Here are the 20 most depressing facts about the Pittsburgh Pirates' 2012 season.
1. The Pirates finished 79-83. That record extended their North American professional sports record for consecutive losing seasons to 20.
2. The Pirates were 16 games over .500 at 63-47 as late as Aug. 8. Their fall from that many games over .500 to a sub-.500 finish is the greatest collapse in the history of Major League Baseball, a league which dates back to the 1800s.
3. The 2011 Pirates also collapsed after being in playoff contention and well above .500, finishing 18-41. So manager Clint Hurdle came up with a motto for 2012. That motto? “Finish.”
4. The Pirates lost their 81st game of 2012, thereby clinching a non-winning season, on Friday, Sept. 28. How did they lose that 81st game? At home. 1-0. By getting no-hit for the first time since 1971.
5. Two games later, the Pirates lost their 82nd game and clinched their 20th consecutive losing season. That historic loss came on Fan Appreciation Day.
6. The 82nd loss came when the Pirates blew a ninth-inning lead. Before that 82nd loss game, the Pirates had been 69-0 on the season when leading after eight innings.
7. The tying run in loss No. 82 came on a home run from Reds bench player Xavier Paul, who played for the Pirates in 2011 and hit two home runs for them in 230 at-bats. The winning run was scored by Denis Phipps, who came in to pinch run after Ryan Ludwick singled. Ludwick was a deadline acquisition for the Pirates in 2011. He performed terribly in Pittsburgh, with two home runs and 11 RBIs in 38 games. In just 14 games against the Pirates in 2012, Ludwick had two home runs and eight RBIs.
8. On July 24, the Pirates made their biggest trade deadline acquisition in modern times, acquiring Wandy Rodriguez from the Astros -- the worst team in baseball. Unfortunately for Rodriguez, over the final two months of the season his new team had a worse record than his old team.
9. On Aug. 17, the Pirates began mailing out playoff ticket ordering instructions to season-ticket holders. Team president Frank Coonelly said he was overjoyed to have to read MLB’s manual on postseason protocol for the first time: “Every year, I took it and tossed it into the corner. Last year, I took it and started dusting it off. This year, we've been very pleased to actually have to go through it in detail." The Pirates went 13-30 from the day that playoff ticket information started showing up in mailboxes.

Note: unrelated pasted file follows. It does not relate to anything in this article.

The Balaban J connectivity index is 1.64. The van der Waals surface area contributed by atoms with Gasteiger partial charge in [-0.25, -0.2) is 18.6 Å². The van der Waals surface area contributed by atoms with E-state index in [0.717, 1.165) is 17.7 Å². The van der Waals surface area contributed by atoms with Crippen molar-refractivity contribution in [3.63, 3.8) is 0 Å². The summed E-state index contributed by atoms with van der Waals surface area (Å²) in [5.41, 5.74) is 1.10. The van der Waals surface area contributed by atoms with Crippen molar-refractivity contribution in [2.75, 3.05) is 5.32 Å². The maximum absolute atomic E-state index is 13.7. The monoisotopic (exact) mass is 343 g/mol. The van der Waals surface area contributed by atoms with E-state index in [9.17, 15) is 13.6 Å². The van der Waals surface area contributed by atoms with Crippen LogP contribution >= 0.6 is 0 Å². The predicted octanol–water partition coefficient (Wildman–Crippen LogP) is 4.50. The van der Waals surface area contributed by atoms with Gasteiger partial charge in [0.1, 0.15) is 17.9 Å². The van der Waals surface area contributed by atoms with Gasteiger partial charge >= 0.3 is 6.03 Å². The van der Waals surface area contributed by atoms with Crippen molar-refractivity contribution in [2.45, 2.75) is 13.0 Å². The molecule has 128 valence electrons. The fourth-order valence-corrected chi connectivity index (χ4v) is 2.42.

10. A’s first baseman Brandon Moss fueled Oakland’s playoff run, hitting 20 home runs and knocking in 52 runs since joining the team in June. Moss, a major piece acquired in Pittsburgh’s blockbuster trade of Jason Bay in 2008, was an unmitigated disaster as a Pirate, hitting .228 with 13 home runs and 64 RBIs in three seasons.
11. Orioles outfielder Nate McLouth has played an important role in getting Baltimore into the playoffs. McLouth hit .140 with the Pirates this season before getting released in May.
12. In the offseason, the Pirates signed 33-year-old free agent shortstop Clint Barmes to a two-year, $10.5 million contract. Barmes hit .229 and had a .272 OBP. Also in the offseason, the Pirates released 27-year-old shortstop Pedro Ciriaco. He became a regular for the Red Sox from July on and hit .293 with a .315 OBP and 16 steals in 19 attempts.
13. The Pirates were dead-last in stealing bases in baseball with a 58 percent success rate. Andrew McCutchen, thought by many to be the fastest player in baseball, was successful only 62 percent of the time -– a rate worse than any team in baseball (other than the Pirates).
14. McCutchen ended play on Aug. 3 hitting .373. Buster Posey’s average on that date stood at .325. McCutchen lost the batting title to Posey by nine points.
15. The Pirates threw out just 19 of 173 attempted base stealers all season –- an 11 percent success rate, dead-last in baseball by a large margin.
16. In the offseason, the Pirates signed 37-year-old free-agent catcher Rod Barajas to a one-year, $4 million deal with a club option for 2013 of $3.5 million. Barajas hit .206. Also in the offseason, the Pirates chose not to offer a free-agent contract to 31-year-old incumbent catcher Ryan Doumit. Doumit signed a two-year, $7 million contract with the Twins and hit .275 with 18 home runs and 75 RBIs. The Twins threw out 18 percent of attempted base-stealers.
17. On Sept. 7, in what would become the first loss in a seven-game losing streak that essentially ended their playoff hopes, the Pirates made seven errors against the Cubs.
18. The Pirates had a September schedule that was ideal for a playoff contender, getting to play the Astros, Cubs and Mets a total of 17 times. They went 6-11 in those games.
19. At one point this season, the Pirates were more than 10 games ahead of both the Brewers and Phillies -– the closest teams they have to rivals after 20 seasons of irrelevancy. Both teams finished with a better record.
20. Pittsburgh’s 79 wins ties for the most the franchise has had in a season since 1992.